When I work with residential clients on their kitchens and baths, I’m frequently told “I can’t wait to rip out than old linoleum floor and replace it with something more eco-friendly!” While they are right that their current floor usually lacks in the eco-friendly department, it’s not because it’s linoleum, it’s because it isn’t. In fact, what’s actually occupying their floor is vinyl.
So where did all this confusion in names begin, and why does it even matter?
Well, if you knew how beautiful and green a product linoleum is, you would wonder how anyone could possibly mistake it for decidedly un-green vinyl.
To understand how one got mixed up with the other, let me fill you in on a little history first. Linoleum has been around for 150 years now, and began life as the gummy crust inventor Frederick Walton saw on the top of a jar of linseed oil. Thinking he had finally found a solution to the problem of how to make a less expensive raincoat, what he actually discovered was a method for making clean, flexible flooring from readily available natural materials. In fact, the word linoleum is a combination of the Latin words linum (flax) and oleum (oil) – and flax (aka linseed) oil is what is used in linoleum to this very day, along with ground up cork, natural resin, pigment, and jute. Colorful, durable, and very natural.
So where did the confusion come in? Until the mid 1940′s, linoleum was found in homes and businesses all over Europe and North America. It was the resilient flooring of choice. Then, after WWII, less expensive polyvinyl chloride (PVC) flooring, commonly referred to as simply vinyl, hit the market place. Because linoleum took several days to cure once it was formed into sheets, it was impossible for it to compete with vinyl, which could take only hours to make from start to finish. Early vinyl flooring was initially made to look like its more expensive cousin linoleum, hence the confusion. The words rapidly came to be interchangeable, and since no one was concerned about the sustainability of either flooring, no distinction seemed necessary.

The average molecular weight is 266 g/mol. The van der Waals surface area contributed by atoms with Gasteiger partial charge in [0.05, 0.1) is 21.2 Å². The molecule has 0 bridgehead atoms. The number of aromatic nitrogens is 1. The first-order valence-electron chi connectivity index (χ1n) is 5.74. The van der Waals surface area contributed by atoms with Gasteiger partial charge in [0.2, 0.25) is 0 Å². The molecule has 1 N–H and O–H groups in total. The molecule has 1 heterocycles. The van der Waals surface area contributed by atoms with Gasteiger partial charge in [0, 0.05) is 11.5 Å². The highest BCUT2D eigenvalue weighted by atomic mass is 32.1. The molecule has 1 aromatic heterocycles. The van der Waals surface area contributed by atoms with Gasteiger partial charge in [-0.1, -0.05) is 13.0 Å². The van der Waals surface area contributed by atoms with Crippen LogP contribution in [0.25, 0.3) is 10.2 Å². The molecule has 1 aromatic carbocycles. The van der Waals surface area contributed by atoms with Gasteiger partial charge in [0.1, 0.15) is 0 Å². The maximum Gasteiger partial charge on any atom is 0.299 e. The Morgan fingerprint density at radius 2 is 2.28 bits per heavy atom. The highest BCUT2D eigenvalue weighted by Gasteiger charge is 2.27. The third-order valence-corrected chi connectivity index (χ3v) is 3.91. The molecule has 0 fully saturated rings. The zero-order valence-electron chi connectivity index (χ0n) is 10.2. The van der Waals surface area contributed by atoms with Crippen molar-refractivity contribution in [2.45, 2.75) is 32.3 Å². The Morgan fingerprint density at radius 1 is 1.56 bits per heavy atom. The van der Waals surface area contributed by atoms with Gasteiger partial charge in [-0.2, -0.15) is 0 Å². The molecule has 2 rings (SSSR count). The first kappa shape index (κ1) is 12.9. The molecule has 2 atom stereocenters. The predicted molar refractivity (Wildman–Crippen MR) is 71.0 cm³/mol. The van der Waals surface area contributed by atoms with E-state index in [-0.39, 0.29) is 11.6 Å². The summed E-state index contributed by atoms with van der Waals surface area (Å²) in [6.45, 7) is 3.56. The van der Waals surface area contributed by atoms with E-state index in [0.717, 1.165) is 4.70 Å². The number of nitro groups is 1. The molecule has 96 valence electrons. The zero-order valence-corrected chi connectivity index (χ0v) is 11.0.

Although it never disappeared entirely, by the 1970′s the once booming linoleum factories in the United States had all closed their doors, leaving only a couple of factories in Europe to continue production. Now that we are realizing that the use of PVC can have serious health ramifications, linoleum is seeing a resurgence in popularity, and the number of factories in the world has increased to 4. One of these factories, located in Scotland, has been churning out linoleum since 1875!
The largest, and by far the greenest, of the few linoleum makers left is Forbo, which markets its product under the name Marmoleum. Available in sheet, tile, and clickable plank form, there are over 120 possible colors to choose from. Happily, they still use that same formula of natural ingredients first invented by Frederick Walton all those many years ago, making Marmoleum a very green product indeed.
Editor Rachel Hulan, IIDA, has been an interior designer for over 12 years. You can visit her sustainable interior design blog here.